Iranian President Hassan Rouhani’s success in the 2013 presidential election, the disappointing aftermath of the Libyan and Egyptian revolutions and the surge of IS in Syria and Iraq led Reformists to revise their attitude toward Syria. The Syrian uprising commenced when the Iranian Green Movement was undergoing its second year in 2011; as a result, Iranian Reformists compared Syria with Iran, correspondingly condemning Assad and hailing the rebels. Iranian Reformists felt that they sought the same democratic goals as peacefully as Syrians and that they were oppressed in the same way by the Iranian government as Assad oppressed his people. Therefore, they felt sympathy with Syrian rebels fighting Assad. But with the success of Rouhani in the June 2013 presidential election, they were no longer opposition leaders outside of the power structure; instead, they became part of a ruling government that was required to define and shape the foreign policies of the state, taking into consideration broader issues of geopolitical significance such as the Iran-Saudi power balance. Iran’s Green Movement leaders and other figures remain under arrest and outside of power.

But the Syrian issue was redefined in a framework of broader geopolitical realities with immediate consequences on Iran’s regional influence, rather than only a source of sympathy or a comparison and victimization to be used in domestic political competitions. 

Developments on the ground in Libya, Syria and Iraq, however, were also very relevant in that the whole Arab Spring, democracy and human rights discourse turned into a discourse of brutal jihadi terrorists fighting a secular (and previously stable) government. While at the outset, the strings of Arab revolutions were monitored optimistically and were models to be followed in other countries, eventually the chain of the events — especially in Libya and Syria — became so dreadful that desirability of any further revolution was questioned. With the shocking failure of the Libyan model, the idea of similar activities no longer had any appeal in Iran. Any call for radical reforms was responded to only by referring to Libya and Syria and their outcomes.

Another factor that led to the change of some Reformists’ views was the surge of IS in Syria and Iraq in May and June 2014, where the foreign policy of Reformists became even closer to that of the conservatives. The IS blitzkrieg takeover of Mosul alarmed many in Tehran and was considered a looming threat to the nation. Iran’s involvement in Syria, formerly considered by many Reformists as illegitimate support of a tyrant, was suddenly considered a nationalistic defensive action against an immediate and imminent threat. The IRGC’s earlier argument that “if we do not fight them in Damascus, we have to fight them back in the streets of Tehran” found more support. Therefore, Iran’s involvement in Syria and Iraq was hailed as an unavoidable pre-emptive and defensive war against IS brutalities rather than the support of Assad. Furthermore, it gave Iran legitimacy in its support of Assad internationally, as Iranian Foreign Minister Mohammad Javad Zarif emphasized in his interview with Spiegel: “If we had not provided that support, you would have had [IS] sitting in Damascus now.”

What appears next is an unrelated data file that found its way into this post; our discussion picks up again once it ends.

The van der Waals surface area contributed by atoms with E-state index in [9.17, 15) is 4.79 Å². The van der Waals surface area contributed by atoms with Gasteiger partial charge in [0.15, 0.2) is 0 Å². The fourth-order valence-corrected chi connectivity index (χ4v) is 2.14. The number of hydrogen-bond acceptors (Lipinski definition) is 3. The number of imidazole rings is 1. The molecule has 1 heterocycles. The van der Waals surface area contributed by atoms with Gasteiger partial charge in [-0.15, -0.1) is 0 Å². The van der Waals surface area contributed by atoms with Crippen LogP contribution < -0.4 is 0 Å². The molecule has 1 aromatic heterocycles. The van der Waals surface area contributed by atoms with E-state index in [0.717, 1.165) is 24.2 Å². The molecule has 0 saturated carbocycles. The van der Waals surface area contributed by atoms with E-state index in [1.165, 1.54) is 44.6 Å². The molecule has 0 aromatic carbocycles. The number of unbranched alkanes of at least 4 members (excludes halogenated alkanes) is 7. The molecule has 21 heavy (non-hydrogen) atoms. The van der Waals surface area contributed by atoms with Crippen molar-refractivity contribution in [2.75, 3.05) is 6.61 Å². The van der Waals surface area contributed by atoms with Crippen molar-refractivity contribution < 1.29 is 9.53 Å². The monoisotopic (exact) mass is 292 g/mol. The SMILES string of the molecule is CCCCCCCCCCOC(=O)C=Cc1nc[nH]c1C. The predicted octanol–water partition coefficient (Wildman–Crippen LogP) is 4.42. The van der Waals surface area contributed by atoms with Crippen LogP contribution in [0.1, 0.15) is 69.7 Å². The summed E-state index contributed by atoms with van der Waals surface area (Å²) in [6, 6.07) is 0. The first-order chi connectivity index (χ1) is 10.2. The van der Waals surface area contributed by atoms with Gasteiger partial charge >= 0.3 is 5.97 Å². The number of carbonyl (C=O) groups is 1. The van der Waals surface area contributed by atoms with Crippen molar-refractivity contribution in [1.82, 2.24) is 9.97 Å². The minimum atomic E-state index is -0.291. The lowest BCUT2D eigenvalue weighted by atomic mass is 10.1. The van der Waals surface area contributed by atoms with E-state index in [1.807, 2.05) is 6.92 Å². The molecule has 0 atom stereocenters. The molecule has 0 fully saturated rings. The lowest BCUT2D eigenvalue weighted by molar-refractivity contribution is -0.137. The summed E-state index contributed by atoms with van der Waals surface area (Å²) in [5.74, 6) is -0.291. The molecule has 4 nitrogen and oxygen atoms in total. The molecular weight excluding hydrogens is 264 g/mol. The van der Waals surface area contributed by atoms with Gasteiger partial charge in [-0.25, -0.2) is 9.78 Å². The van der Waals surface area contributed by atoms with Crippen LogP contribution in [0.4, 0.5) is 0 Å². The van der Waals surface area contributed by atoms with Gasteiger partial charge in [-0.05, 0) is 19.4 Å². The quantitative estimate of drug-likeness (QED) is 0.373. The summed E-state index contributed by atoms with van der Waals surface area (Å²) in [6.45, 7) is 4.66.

The relative unanimity in foreign policy among the main political blocs in Iran, however, was not totally due to the shift in Reformists’ views; rather, it was also because of conservatives’ change of view. Khamenei’s assertive policy change, demonstrated by his well-known phrase of "heroic flexibility," indicates conservatives’ move toward more congruity with Reformists. While for years Khamenei firmly resisted any overt negotiations with the United States, foreign ministers of the two countries have met several times during the last few months. Recently, Zarif clearly announced the willingness of his country to extend engagements with the United States “far beyond nuclear negotiations.” This followed Khamenei’s previous implicit confirmation a few days earlier.